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CALDWELL — Crystal Gallo noticed something different about her son, Jossiah, this week. Since school started, Jossiah, a second grader, has not been excited to share what he did during the day. But this week, he eagerly told stories about what he did after school at the Nampa Boys & Girls Club’s new site in Caldwell.

“He keeps very to himself usually, and lately, he has been coming home so happy, such a different kid,” Gallo said. “It’s crazy.”

The Boys & Girls Club of Nampa opened its new Caldwell site last week, thanks, in part, to a $1 million grant from the Idaho Department of Health and Welfare.

“We have had quite a few parents that have reached out before asking if we have a site in Caldwell, and we just didn’t have the resources or manpower to do it,” said Melissa Gentry, the club’s executive director. But the grant changed that.

“We’re really excited that we’re able to provide the service in Caldwell.”

Boys & Girls Clubs of America is a national nonprofit organization with local chapters across the country. The club’s mission is to help kids succeed by providing a safe space, caring mentors, and programs to help kids succeed academically and personally, according the organization’s website.

The new site, located at Indian Creek Academy (1512 Fillmore St., Caldwell), opened Monday and will serve up to 150 students, Gentry said. The site is used solely by the club. There were plans for the site to host an alternative middle school, but there was not enough enrollment to merit one, said Jessica Watts, communications director for the Caldwell School District.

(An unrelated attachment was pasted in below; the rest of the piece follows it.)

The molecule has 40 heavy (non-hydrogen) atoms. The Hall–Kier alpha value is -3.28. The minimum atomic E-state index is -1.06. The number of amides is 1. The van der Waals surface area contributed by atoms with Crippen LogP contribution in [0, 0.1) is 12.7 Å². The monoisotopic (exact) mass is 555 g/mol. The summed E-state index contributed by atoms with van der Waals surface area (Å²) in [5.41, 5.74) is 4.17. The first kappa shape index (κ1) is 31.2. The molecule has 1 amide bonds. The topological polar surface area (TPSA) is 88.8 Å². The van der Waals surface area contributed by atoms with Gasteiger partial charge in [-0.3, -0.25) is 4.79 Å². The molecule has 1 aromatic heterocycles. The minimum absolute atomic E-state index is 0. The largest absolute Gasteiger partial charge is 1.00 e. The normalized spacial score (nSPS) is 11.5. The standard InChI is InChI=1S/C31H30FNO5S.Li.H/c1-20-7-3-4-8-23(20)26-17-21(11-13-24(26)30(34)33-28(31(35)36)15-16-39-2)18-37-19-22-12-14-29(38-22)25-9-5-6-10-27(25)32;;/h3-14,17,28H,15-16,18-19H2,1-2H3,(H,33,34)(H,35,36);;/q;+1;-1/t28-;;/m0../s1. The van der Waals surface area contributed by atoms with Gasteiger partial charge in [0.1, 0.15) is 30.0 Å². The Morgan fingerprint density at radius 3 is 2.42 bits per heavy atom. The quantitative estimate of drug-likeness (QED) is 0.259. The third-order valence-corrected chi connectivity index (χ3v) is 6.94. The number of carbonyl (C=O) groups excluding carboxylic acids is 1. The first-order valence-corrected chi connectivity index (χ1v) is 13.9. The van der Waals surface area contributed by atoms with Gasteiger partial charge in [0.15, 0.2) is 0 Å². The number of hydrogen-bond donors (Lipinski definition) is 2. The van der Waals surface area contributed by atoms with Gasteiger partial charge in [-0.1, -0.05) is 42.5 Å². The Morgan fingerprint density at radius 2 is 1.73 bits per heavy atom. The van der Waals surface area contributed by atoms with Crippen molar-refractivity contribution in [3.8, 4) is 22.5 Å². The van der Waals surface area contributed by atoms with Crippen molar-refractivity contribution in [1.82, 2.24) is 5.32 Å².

The program serves students in grades K-5, though Gentry hopes it can expand to serving middle school and high school students eventually like the Nampa site does. The program currently buses kids from Washington, Van Buren, and Wilson elementary schools when school is over for the day.

Gallo heard about the new site through a friend, and after she and Jossiah attended an orientation, he was sold.

Caldwell Boys and Girls Club

Kenna Norling leads a group in a game of "Simon Says" at the Caldwell Boys & Girls Club, Thursday, Sept. 23, 2021.

“He was instantly like, ‘Please, Mom, can I do this?’” Gallo said.

The program also serves a great need in the community for affordable care for kids. For many families, parents are working multiple jobs, are not often home, and have to leave kids to care for themselves, Gentry said. Gentry recalled talking to a mother who used a camera to communicate with her children at home while she was at work.

Many local families also earn too much to qualify for assistance with paying for childcare, but not enough to comfortably afford childcare, Gentry said.

For kids to participate in the club’s Caldwell site, parents can attend an orientation and pay $25 per child per year. The rest of the cost of hosting kids is covered through corporate and private donations, Gentry said.

Caldwell Mayor Garret Nancolas said the club’s expansion into Caldwell is a great asset to the community, in addition to the services offered by other entities that already serve the community, such as the YMCA.